A Man Working At A Desktop Computer Using Trainingpeaks To Evaluate A Workout

The Hidden Value Of Becoming A Specialist Endurance Coach

BY Phil White

As a coach, you are expected to be a jack-of-all-trades. But sometimes, that can make it difficult to stand out in the competitive coaching marketplace. Diving into a specialty can help differentiate your business and increase your value to clients.

Coaching, by its very nature, necessitates you being somewhat of a generalist. In addition to having an intimate knowledge of the sport(s) you’re instructing, you also need to have at least a cursory understanding of multiple disciplines. But sometimes, the jack-of-all-trades is indeed a master of none, making it difficult for you to stand out in the increasingly competitive coaching marketplace.

Let’s talk about how taking a deep dive into a particular specialty can differentiate your business, increase your value to clients and help them develop a growth mindset through the lens of a running coach’s story.

Standing Apart from the Competition

For Mary Johnson, who started her female-focused Lift Run Perform (LRP) enterprise five years ago, her expertise extends beyond primarily coaching women, although this is one way that the business stands apart. LRP’s use of strength training to improve athletes’ overall performance and reduce their risk of injury is also a key differentiator.

“When someone signs up for a program, they know that their running, strength training and coaching are all included in one package,” she said. “So being versed in both the strength and endurance training spaces helps. We also address the nutrition component and have a sports psychologist present to our training group. It’s a matter of assessing the whole athlete and treating them like a person first.”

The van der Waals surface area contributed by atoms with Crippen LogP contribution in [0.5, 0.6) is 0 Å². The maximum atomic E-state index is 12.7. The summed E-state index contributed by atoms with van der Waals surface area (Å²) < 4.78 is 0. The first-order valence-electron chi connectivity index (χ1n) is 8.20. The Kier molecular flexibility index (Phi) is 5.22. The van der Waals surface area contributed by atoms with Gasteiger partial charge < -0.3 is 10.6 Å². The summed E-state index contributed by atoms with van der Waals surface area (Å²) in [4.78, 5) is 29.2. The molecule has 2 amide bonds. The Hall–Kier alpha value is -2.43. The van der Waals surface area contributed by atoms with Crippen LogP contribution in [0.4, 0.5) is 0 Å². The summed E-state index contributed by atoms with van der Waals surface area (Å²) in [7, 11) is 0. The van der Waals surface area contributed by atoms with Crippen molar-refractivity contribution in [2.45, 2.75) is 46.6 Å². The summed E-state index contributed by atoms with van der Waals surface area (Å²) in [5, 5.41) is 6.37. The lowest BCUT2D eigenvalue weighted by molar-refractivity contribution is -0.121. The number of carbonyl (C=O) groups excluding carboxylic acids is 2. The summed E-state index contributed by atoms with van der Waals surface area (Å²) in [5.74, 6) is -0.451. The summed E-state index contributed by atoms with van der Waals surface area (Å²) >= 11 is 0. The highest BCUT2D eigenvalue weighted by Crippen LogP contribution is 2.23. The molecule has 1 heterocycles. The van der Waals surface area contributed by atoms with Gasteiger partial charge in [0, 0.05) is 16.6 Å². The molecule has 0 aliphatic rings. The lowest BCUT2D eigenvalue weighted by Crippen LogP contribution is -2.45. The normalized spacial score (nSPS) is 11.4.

Some athletes might have been used to working on their running with one coach and their power and strength with a dedicated S+C coach, but Johnson has seen that many choose to go it alone or skip gym sessions entirely.

“A lot of runners think that they’d like the end benefits of strength training, but many of them don’t actually do it,” she said. “So, if you can cover that and their running in one place, it removes the guesswork and ensures they have the support they need to master the basics.”

Offering an all-in-one package to clients means that they don’t need to pay one coach for endurance training and another for strength work, which provides greater value for money than à la carte offerings. It also leads to more synchronous programming, as LRP’s staff can take into account the total load of running and strength training for each athlete and adjust their workload in both areas as needed to avoid overtraining.

Taking Lifestyle into Account

While Johnson is well versed in how to coach resistance training the right way, she emphasizes the importance of delivering simplistic programming in a time-efficient manner that complements her clients’ running, which remains the priority for most of her athletes. This helps them get a sense of self-efficacy, as they can see easy wins rather than getting frustrated while trying to learn complex exercises or go through grueling, long gym workouts. From the perspective of LRP coaches, such an approach makes it more manageable to create and deliver strength training programs, while keeping their main focus on coaching running.